Based on statistics compiled each month, there’s no denying that a lot of people make use of the Houston Herald’s website.

But even though thousands upon thousands of folks regularly log on and do enough clicking that monthly totals typically reflect more than a quarter-million page views, I know by hearing first-hand that the site offers features and options that are being missed out on. Based on an entirely unscientific educated guess, I think that’s because some users haven’t taken the time to explore how to use them or simply aren’t aware of their existence. But none are difficult to take advantage of; it’s just a matter of knowing how and doing it.

Surely, the home page has a familiar look to each and every member of the throng who visit the Herald website. But this is also where the mystery sets in – some users lack full understanding of all the places they can go from there and exactly how to do the going (again, I know because I’ve heard it said).

Doug Davison

Doug Davison

With that in mind, here are a few basic (but really cool) doors that can be opened from the home page.

Right under the big Houston Herald logo, there’s a horizontally arranged list of other pages that can be accessed, and sub-pages each one leads to.

Mouse over “news,” for example, and a drop-down list shows up that allows a person to check out several other cyber locations. Also by way of the list, you can keep track of who died, who was born and who was married under “records,” find out how local sports teams fared under “sports,” and even post your own stuff under “your stories” and “submit.”

Yep, you can post your own news and photos on the Houston Herald website. You can share your nephew’s success after he hits his first little league home run.

Or make sure your aunt gets her due for winning the blue-ribbon in the savory jelly category at the Goshen County Fair in Wyoming, or just post a photo of yourself in the middle of one of those big crowds at a family reunion in south Georgia.

Considering the fact that the last user-submitted story was posted in March, and that only two photos were posted in April and none in May, there’s probably not a great deal of awareness that this option exists. I feel like a lot more submitting could be happening, and I’d actually like to see it happening.

One reason for that is I believe there’s a misconception that we know about every newsworthy moment or situation in Texas County and our gigantic staff always has someone available to get the story and the pictures. Actually, we’re often at the end of the grapevine and are the last to hear about things, and you can count how many people we have available at a given moment on a hand that’s missing multiple fingers.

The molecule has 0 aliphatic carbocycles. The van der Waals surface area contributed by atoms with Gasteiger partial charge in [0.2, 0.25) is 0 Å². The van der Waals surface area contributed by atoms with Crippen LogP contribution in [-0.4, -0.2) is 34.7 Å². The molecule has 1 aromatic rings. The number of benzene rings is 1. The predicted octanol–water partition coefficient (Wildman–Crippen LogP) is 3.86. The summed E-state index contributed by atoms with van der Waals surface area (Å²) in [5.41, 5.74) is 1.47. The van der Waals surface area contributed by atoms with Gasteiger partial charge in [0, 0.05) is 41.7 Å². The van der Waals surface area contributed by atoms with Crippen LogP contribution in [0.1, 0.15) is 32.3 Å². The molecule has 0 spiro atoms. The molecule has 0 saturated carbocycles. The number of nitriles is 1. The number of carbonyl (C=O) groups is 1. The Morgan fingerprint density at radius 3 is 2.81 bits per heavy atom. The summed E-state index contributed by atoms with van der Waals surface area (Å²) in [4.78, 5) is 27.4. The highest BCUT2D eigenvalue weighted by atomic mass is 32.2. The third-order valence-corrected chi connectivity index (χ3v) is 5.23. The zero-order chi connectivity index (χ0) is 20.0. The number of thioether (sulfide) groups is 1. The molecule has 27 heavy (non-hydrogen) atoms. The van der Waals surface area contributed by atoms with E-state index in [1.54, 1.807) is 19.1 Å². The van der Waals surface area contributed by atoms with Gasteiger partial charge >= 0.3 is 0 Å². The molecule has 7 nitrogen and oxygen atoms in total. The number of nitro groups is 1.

Silly analogies not withstanding, a little more submitting would be great on several levels.

Then there’s the “multimedia” option, where you can look at photo galleries and video clips of events and incidents, and even purchase photos. This option has many fans, because some galleries amass “view” totals numbering north of 5,000. But I know even more views are possible, because over the years I’ve directed more than one person to a gallery who didn’t know it was there.

And for folks who have enough spare time that they can squander some of it viewing previous versions of this column, they’re all posted on the “blog” page that can be found under the “news” header. Just think: Hundreds of chances to read mindless hooey penned by a small-time media nincompoop. How cool is that?

What I think is one of the neatest features (and perhaps the best-kept secret on the website, even thought it’s in plain sight) is the “advanced search” window on the home page, located just to the right of the previously mentioned horizontal list (under the current temperature). By plugging in the name of a person, place or thing, stories dating back years will pop up in which they or it was mentioned. It’s really quite amazing; it’s like a time travel portal.

I sometimes hear people say, “I wish I could see the so-and-so story because I missed it,” or “I’d love to send my cousin’s friend’s neighbor in Walla Walla a link to the such-and-such story, because I forgot to do so when it was current.” “Advanced search” could well be the answer.

Anyway, most users of www.houstonherald.com are probably tech-savvy enough to have already known most of what I’ve pointed out here. But like me, there are others who are somewhat digitally-challenged, and this little set of tidbits might just open up a few new windows of opportunity.

And this represents only a percentage of what’s possible – there’s way more to discover. Enjoy.

Doug Davison is a writer, photographer and newsroom assistant for the Houston Herald. Email: ddavison@houstonherald.com.

 

Back in the mid-1980s, a 3-year-old boy demonstrated his passion for growing fruits and vegetables by planting his first garden. Even then, he told people he wanted to be involved in the seed industry.

Despite the seemingly insurmountable obstacles between him and the realization of his dream, he never wavered. In 1998, Wright County resident Jere Gettle printed his first Baker Creek Heirloom Seeds catalog. The rest, as they say, is history.

Gettle’s business has grown to the point that it now includes a bustling online ordering system, and has expanded beyond its original place north of Mansfield to include locations on both coasts – one in Petaluma Calif. (north of the Bay Area), and another in Wethersfield, Conn. (which involved the restoration and preservation of the landmark Comstock, Ferre & Company, the oldest continuously operating seed company in New England). Gettle and his wife Emilee also publish the nationally distributed Heirloom Gardener Magazine and supply free seeds to many of the world’s poorest countries, as well as school gardens and other educational projects in the United States.